Apr 29, 2022
I had the opportunity to bring the Women’s Rights Are Human Rights International Poster Exhibition curated by Elizabeth Resnick to ETSU’s Reece Museum and Slocumb Galleries.
Women’s Rights Are Human Rights is a very fitting title for an exhibition of women’s rights and advocacy posters, as it is a term used in the women’s rights movement and was the title of an important speech given by Hillary Rodham Clinton at the United Nations Fourth World Conference on Women in Beijing in 1995. In her address, Hillary Clinton suggests that “if the term women’s rights were to be interchangeable with the term human rights, the world community would be a better place because human rights affect the women who raise the world’s children, care for the elderly, run companies, work in hospitals, fight for better education and better health care.”
Yet gender inequalities remain deeply entrenched in every society. Women lack access to decent work and face occupational segregation and gender wage disparities. Women are often denied access to primary education and health care, suffer from violence and discrimination, and are under-represented in political and economic decision-making processes.
This exhibition features posters created by both men and women to celebrate and acknowledge the vital role that all citizens should play in protecting and promoting human rights while actively challenging gender inequality and stereotypes, advancing sexual and reproductive rights, and protecting women and girls against brutality. In their collective visual voice, these posters promote women’s empowerment and participation in society while challenging religious and cultural norms and patriarchal attitudes that subordinate, stigmatize or restrict women from achieving their fullest potential.
Organized and curated by Elizabeth Resnick, Professor Emerita, Graphic Design, Massachusetts College of Art and Design, Boston.
This exhibition is being presented in partnership with the 2022 UCDA Design Education Summit. This national summit for design educators, chairs, and students, brings together a community of graphic design educators with opportunities for professional development.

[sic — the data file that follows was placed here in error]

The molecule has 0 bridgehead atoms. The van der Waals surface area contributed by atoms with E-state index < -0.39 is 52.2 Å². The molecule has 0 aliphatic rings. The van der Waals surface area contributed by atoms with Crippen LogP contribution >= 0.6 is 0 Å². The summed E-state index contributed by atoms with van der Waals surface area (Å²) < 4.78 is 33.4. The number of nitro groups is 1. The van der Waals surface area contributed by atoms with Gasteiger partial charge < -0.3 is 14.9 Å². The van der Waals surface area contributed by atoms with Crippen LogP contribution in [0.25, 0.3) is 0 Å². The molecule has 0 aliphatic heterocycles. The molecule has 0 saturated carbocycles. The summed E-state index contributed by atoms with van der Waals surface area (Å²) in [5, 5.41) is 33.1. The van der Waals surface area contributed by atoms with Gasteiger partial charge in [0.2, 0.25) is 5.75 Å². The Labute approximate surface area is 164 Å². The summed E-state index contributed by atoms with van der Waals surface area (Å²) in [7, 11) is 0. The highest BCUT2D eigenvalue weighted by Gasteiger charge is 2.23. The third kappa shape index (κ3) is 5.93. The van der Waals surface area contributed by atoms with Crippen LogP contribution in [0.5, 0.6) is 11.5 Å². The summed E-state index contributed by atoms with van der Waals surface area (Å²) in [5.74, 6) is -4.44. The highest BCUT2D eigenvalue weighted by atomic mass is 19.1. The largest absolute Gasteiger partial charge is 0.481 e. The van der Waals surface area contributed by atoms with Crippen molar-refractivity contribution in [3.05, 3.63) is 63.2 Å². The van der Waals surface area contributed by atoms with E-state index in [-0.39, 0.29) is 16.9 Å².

A roundtable discussion was organized and activated around thematic issues explored within the exhibition, Women’s Rights Are Human Rights. These discussions will serve to elevate critical work on equity issues by ETSU scholars. These discussions aim to engage the ETSU faculty, students, and community in critical discourse around these social and cultural topics.
A roundtable discussion was organized and activated around thematic issues explored within the exhibition, Women’s Rights Are Human Rights. These discussions serve to elevate critical work on equity issues by ETSU scholars. These discussions aim to engage the ETSU faculty, students, and community in the critical discourse around these social and cultural topics.
As part of the exhibition opening, the ETSU Department of Art & Design held our first Diverse Discussions round table confronting the questions raised by the exhibition. Diverse Discussions acknowledges dialogue is a vital function of the visual arts. Artists and designers create works that expose, challenge, and confront social or cultural systems. These systems define the individual lived experience but are built upon the complex intersections of the human condition. To explore this complexity, scholars across ETSU shared their expertise and engaged in a dialogue inspired by the visual arts. Thank you to my ETSU colleagues: Martha Copp, Ph.D., Professor of Sociology; Julia Dodd, Ph.D., Associate Professor of Psychology; Heidi Marsh, Executive Aide and faculty for Women’s, Gender, and Sexuality Studies; Chelsea R. Wessels, Ph.D., Assistant Professor of English; and Brittany Wilkins, Ph.D., Associate Professor for sharing their expertise during this great event. Stay tuned for more Diverse Discussions in the future at ETSU.
This exhibition and event were sponsored by the College of Arts & Sciences Office of Equity & Inclusion, the Department of Art & Design, the Black American Studies Program, and the Reece Museum.